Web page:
Hand hygiene: is the single most effective method of preventing the spread of infection.
There are four stages of infection: 1.Incubation 2.Prodromal 3.Full stages of the illness 4.Convalescent period
Incubation:
There are four stages of infection: 1.Incubation 2.Prodromal 3.Full stage of the illness 4.Convalescent period
Incubation: Interval between invasion and the appearance of symptoms. Organisms are growing and multiplying. Length – varies ( 1-2 days to longer). Tetnus – 2-21 days. Influenza – 1-4 days.
Prodromal: Most infectious period. Not aware contagious ---spread. Early signs and symptoms (Fever, Malaise, Vague) Length- several hours to several days
Full Stage of the Illness: Presence of signs and symptoms of disease indicates entry into this period Severity of manifestations and length of illness are dependent on type of infection (Localized vs. systemic)
Convalescent Period: Recovery Period. Convalescence will vary: Severity of the illness. Patient’s general condition. Signs and symptoms disappear Return to healthy state. Possible temporary or permanent changes to health state even after this period.
Localized: illnesses limited or localized to one body area.
Systemic: symptoms manifested through out the entire body.
Portal of Entry: is the point in the chain of infection in which the organism enters a new host.
Bacteria: are the smallest of all microorganisms.
During the prodromal stage of illness: A person is most infectious. Person is not aware contagious, symptoms are vague, therefore spreads.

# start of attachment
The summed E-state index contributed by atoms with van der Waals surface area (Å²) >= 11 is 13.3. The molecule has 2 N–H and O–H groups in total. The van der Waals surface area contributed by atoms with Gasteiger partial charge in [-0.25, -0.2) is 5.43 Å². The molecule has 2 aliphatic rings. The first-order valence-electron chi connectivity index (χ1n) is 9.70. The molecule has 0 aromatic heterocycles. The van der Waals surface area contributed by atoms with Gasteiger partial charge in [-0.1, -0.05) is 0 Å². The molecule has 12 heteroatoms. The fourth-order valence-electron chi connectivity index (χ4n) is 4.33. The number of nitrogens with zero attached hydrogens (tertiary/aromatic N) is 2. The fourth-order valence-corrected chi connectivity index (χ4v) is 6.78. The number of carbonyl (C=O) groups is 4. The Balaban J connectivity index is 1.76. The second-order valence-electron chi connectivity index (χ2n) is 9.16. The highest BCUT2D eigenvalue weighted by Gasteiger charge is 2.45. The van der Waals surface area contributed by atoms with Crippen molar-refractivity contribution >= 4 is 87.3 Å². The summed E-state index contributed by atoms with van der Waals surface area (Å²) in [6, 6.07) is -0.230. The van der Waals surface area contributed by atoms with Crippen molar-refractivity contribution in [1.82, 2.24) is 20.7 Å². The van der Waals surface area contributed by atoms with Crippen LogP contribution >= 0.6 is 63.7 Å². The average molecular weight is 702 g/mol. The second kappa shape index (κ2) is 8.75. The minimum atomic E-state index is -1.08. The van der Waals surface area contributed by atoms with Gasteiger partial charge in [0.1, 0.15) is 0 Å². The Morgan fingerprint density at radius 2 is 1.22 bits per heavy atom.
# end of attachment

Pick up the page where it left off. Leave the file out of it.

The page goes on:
Hand Hygiene: is the most effective way to prevent the spread of organisms.
The reservoir of a microorganism: is the natural habitat of the organism where growth and multiplication occur.
Vectors: (mosquitoes, ticks, and lice) are carriers that transmit organisms from one host to another.
The Inflammatory Response: helps the body to neutralize, control, or eliminate an offending agent and to prepare the site for repair.
Transmission-based precautions: are used for patients in hospitals with suspected infection with pathogens that can be transmitted by airborne, droplet, or contact routes.
The Infection Control Process of Sterilization: destroys all pathogenic organisms, including spores.
Types of Infection: Colonization, Local infection, Systemic infection - (Bacteremia, Septicemia) Acute, Chronic
Colonization: Strains of microorganisms become resident flora. Infection occurs when newly introduced microorganisms invade a part of the body where the host’s defense mechanisms are ineffective and the pathogen causes tissue damage.
Local Infection: limited to part of the body.
Systemic Infection: (bacteremia & septicemia) spread and damage.
Bacteremia: culture of blood reveals microorganisms.
Septicemia: bacteremia results in systemic infection.
Acute Infection: appear suddenly and last a short time.
Chronic Infection: occur slowly over a long period of time and lasts for month or years.
(Reason for why some people get sick and others don't) Potential for an organism to cause infection in a particular individual depends on: Number of organisms Virulence of organism Immune status Length & intimacy of contact with organism
All of the factors in the infection cycle: must be present for illness to occur. “Perfect storm”
Organisms: can establish as normal flora and are part of the body’s natural defense system.
Opportunist Infection: other factors align in such a way that this usually harmless organism generate infection. Ex: Ecoli stain found in GI tract is benign, if travels to urinary tract ----UTI